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ship shape

14 Jun

I have been going at the plot a bit gungho of late. Mainly as I know I have several weekends when I will not make an appearance. So this means I have been going there as much as I can manage. This has involved bribing the kids with chocolate, crisps and even a pub supper just to ensure my plot desires (strimming, weeding – I am easily pleased) are fully met.

The result is satisfying to say the least. It’s looking really proper again. It won’t last of course. I am away this weekend and then won’t be around for several more after that. Could anything illuminate the fact that everything is impermanent better than an allotment?

Weeds get controlled. Grass gets cut but turn your back, take your foot off the pedal and they all creep back.

I’m enjoying the proper-ness while it lasts. All too soon the jungle will reappear of that I have no doubt.

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How it was few weeks ago and how it may well look next time I visit!

the Arthur effect: 2017

1 Jun

As mentioned in my last post I have been gifted a whole load of beautiful seedlings from my uncle Arthur. And it couldn’t have come at a better time. I have had little time and not much luck with growing seedlings on my window sill this year – the seeds I got seem to be hit and miss, luckily the one thing Arthur didn’t provide – cucumbers – has thus been the only thing I have managed to successfully grow from seed so far this year.

It was also fortuitous timing because my mum, bless her, delivered them all (how she fitted them into her car I do not know) the week before half term.

I have had a whole week off from the treadmill that is my working life. Time to potter and relax in the garden with the kids. I can’t describe how glorious that has been. During that time both my garden and my allotment have been thoroughly pampered with the arrival of these lovely plants and I can now hold my head up high among the old boys on the plot. One even complimented me today as I arrived with a tray of courgettes and pumpkins to plant out, ‘what beauties!’ he exclaimed. Believe you me there has never been such flattering words about my own spinderly, home grown efforts!

At the plot.

And at home.

low maintenance-ish

25 May

When I took on the plot more than four years ago it required huge amounts of work. I knackered my little finger up whilst being on driven doing mode, pulling up knarly weeds with my bare hands. Everything had to be formed, each part took weeks.

But as well as being hard work it was a labour of love and very satisfying as it all came together. There are still unconquered corners of our plot that somehow always slip down the to-do list but nowadays the plot doesn’t need that much work.

My principle tasks always seem to be weeding or strimming, weeding or strimming. Today I did both as well as covering my gooseberry bush with netting, determined this year I will harvest some berries rather than let the birds have them all. I have not planted hardly anything this year and my attempts to grow seedlings on my window sills at home have had mixed results. It was all looking a bit like I would need to make an emergency trip to a garden centre and buy some ready grown tomato plants when along come Uncle Arthur, to the rescue once more. He kindly donated as many plants as my little outside ledge can hold. Tomato plants, courgettes, pumpkins, beans, lettuce and (a new one for my plot) sweetcorn.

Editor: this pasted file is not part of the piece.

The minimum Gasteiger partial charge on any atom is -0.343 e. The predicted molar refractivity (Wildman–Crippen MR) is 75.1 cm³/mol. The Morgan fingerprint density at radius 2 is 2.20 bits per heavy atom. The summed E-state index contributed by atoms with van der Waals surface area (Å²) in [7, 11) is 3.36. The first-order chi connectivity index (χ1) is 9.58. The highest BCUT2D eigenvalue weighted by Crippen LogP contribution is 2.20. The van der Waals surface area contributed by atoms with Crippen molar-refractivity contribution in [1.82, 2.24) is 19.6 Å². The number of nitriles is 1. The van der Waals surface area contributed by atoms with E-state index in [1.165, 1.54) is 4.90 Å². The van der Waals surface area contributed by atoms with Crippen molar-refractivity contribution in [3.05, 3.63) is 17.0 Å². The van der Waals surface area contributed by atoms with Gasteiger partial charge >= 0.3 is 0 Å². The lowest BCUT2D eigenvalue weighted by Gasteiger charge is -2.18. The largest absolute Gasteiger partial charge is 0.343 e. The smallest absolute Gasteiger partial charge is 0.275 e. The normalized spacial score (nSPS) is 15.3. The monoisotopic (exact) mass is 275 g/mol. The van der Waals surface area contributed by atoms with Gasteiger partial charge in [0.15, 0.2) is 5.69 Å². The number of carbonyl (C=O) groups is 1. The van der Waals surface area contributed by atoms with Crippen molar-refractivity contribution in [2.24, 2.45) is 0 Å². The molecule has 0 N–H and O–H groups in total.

I will plant these out at the weekend and over half term, it will make a nice change to do something other than strim and weed.

On arrival today the plot was rather overgrown and under loved looking but by the time I left two hours later it looked like my reliable little corner of peace and tranquility in a crazy world.

spring growth

16 Mar

The year marches on at an alarming rate, as does my life. In a week’s time it will be another birthday that edges me further away from the last significant birthday (the big four oh), bringing me ever closer to the next significant one (half a century, gulp!). But I guess I have a few years yet before I need worry myself with that one. Young or old I have never been a huge celebrator of birthdays. The passing of time doesn’t thrill me that much and yet it should do, given the alternative.

I do love the beginning of spring though, which is of itself a passing of time. And celebrating the arrival of spring has been so much more marked since taking on an allotment.

I managed a brief visit there today, prompted in part by meeting a friend last night who asked how the plot was to which I shrugged and said I rarely have the time these days. Interestingly she asked about my plot before asking about the kids or the hubby.

Bored of rarely having the time I have been there twice this week. I plan to continue doing that for as long as I can. For the next few weeks at least. Even if I only do forty minutes weeding like I did on Monday or forty minutes strimming like I did today, little and often is the way forward.

Yes I run the gauntlet of the old boys down there who make sly comments such as ‘going home already’ and ‘that was quick’ to which I learn to hold my tongue rather than saying grumpily ‘yes some of us have a life and a job to go to,’ because grumpiness doesn’t get you very far at the end of the day. Instead I smile sweetly and bid them goodbye, pleased i have managed to squeeze in even an hour there. An hour can be such a treat on a sunny spring like day, with the trees covered in buds and new growth in abundance.

On Monday I was greeted by the sight of the shed, battered and bruised by Doris – its plastic window had finally broken free of its frame. By some miracle all of my stuff was still exactly where I had left it. A plot neighbour passed by and said he was planning on fixing it for me. I popped it back in its frame and used gaffa tape to hold it place.

Arrival today saw the window just about hanging by a thread so this time I used some stakes to secure it into its frame. Its a short term solution, at the weekend the hubby has promised to sort it out, secure our shed and return it back to its former glory.

When I first took on the plot losing that shed was the thing that worried me most but now I don’t find myself thinking worst case scenarios anymore and adopting an attitude of acceptance for whatever may be.So perhaps there are plenty of good reasons to celebrate the passing of time after all.